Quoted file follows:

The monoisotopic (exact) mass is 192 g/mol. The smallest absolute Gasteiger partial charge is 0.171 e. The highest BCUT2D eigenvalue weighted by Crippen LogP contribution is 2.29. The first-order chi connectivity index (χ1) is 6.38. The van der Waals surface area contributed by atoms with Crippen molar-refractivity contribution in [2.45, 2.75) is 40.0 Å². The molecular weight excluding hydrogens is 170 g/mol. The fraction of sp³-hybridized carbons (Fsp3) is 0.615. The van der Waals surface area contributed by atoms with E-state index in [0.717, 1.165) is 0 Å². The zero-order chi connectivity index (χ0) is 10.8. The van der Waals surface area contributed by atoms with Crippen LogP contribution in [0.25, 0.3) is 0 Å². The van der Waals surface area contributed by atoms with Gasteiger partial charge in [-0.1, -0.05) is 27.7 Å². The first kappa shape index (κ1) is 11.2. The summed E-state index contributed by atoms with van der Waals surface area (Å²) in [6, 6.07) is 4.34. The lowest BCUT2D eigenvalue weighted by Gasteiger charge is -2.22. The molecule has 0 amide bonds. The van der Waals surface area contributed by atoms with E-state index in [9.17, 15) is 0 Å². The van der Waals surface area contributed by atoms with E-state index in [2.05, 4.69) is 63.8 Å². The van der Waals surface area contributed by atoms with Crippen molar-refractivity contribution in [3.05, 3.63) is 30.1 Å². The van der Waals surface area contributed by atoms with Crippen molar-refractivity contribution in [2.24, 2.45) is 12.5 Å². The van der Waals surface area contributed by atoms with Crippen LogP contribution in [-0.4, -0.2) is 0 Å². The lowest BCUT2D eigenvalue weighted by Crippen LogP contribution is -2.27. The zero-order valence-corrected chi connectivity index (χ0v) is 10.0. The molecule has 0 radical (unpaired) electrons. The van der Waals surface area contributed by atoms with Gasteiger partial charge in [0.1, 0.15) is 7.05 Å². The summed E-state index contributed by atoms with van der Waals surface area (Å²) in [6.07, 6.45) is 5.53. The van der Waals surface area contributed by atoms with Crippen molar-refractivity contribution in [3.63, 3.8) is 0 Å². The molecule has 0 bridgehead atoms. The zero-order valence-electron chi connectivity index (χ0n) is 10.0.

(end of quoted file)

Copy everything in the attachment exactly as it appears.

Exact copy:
The monoisotopic (exact) mass is 192 g/mol. The smallest absolute Gasteiger partial charge is 0.171 e. The highest BCUT2D eigenvalue weighted by Crippen LogP contribution is 2.29. The first-order chi connectivity index (χ1) is 6.38. The van der Waals surface area contributed by atoms with Crippen molar-refractivity contribution in [2.45, 2.75) is 40.0 Å². The molecular weight excluding hydrogens is 170 g/mol. The fraction of sp³-hybridized carbons (Fsp3) is 0.615. The van der Waals surface area contributed by atoms with E-state index in [0.717, 1.165) is 0 Å². The zero-order chi connectivity index (χ0) is 10.8. The van der Waals surface area contributed by atoms with Crippen LogP contribution in [0.25, 0.3) is 0 Å². The van der Waals surface area contributed by atoms with Gasteiger partial charge in [-0.1, -0.05) is 27.7 Å². The first kappa shape index (κ1) is 11.2. The summed E-state index contributed by atoms with van der Waals surface area (Å²) in [6, 6.07) is 4.34. The lowest BCUT2D eigenvalue weighted by Gasteiger charge is -2.22. The molecule has 0 amide bonds. The van der Waals surface area contributed by atoms with E-state index in [9.17, 15) is 0 Å². The van der Waals surface area contributed by atoms with E-state index in [2.05, 4.69) is 63.8 Å². The van der Waals surface area contributed by atoms with Crippen molar-refractivity contribution in [3.05, 3.63) is 30.1 Å². The van der Waals surface area contributed by atoms with Crippen molar-refractivity contribution in [2.24, 2.45) is 12.5 Å². The van der Waals surface area contributed by atoms with Crippen LogP contribution in [-0.4, -0.2) is 0 Å². The lowest BCUT2D eigenvalue weighted by Crippen LogP contribution is -2.27. The zero-order valence-corrected chi connectivity index (χ0v) is 10.0. The molecule has 0 radical (unpaired) electrons. The van der Waals surface area contributed by atoms with Gasteiger partial charge in [0.1, 0.15) is 7.05 Å². The summed E-state index contributed by atoms with van der Waals surface area (Å²) in [6.07, 6.45) is 5.53. The van der Waals surface area contributed by atoms with Crippen molar-refractivity contribution in [3.63, 3.8) is 0 Å². The molecule has 0 bridgehead atoms. The zero-order valence-electron chi connectivity index (χ0n) is 10.0.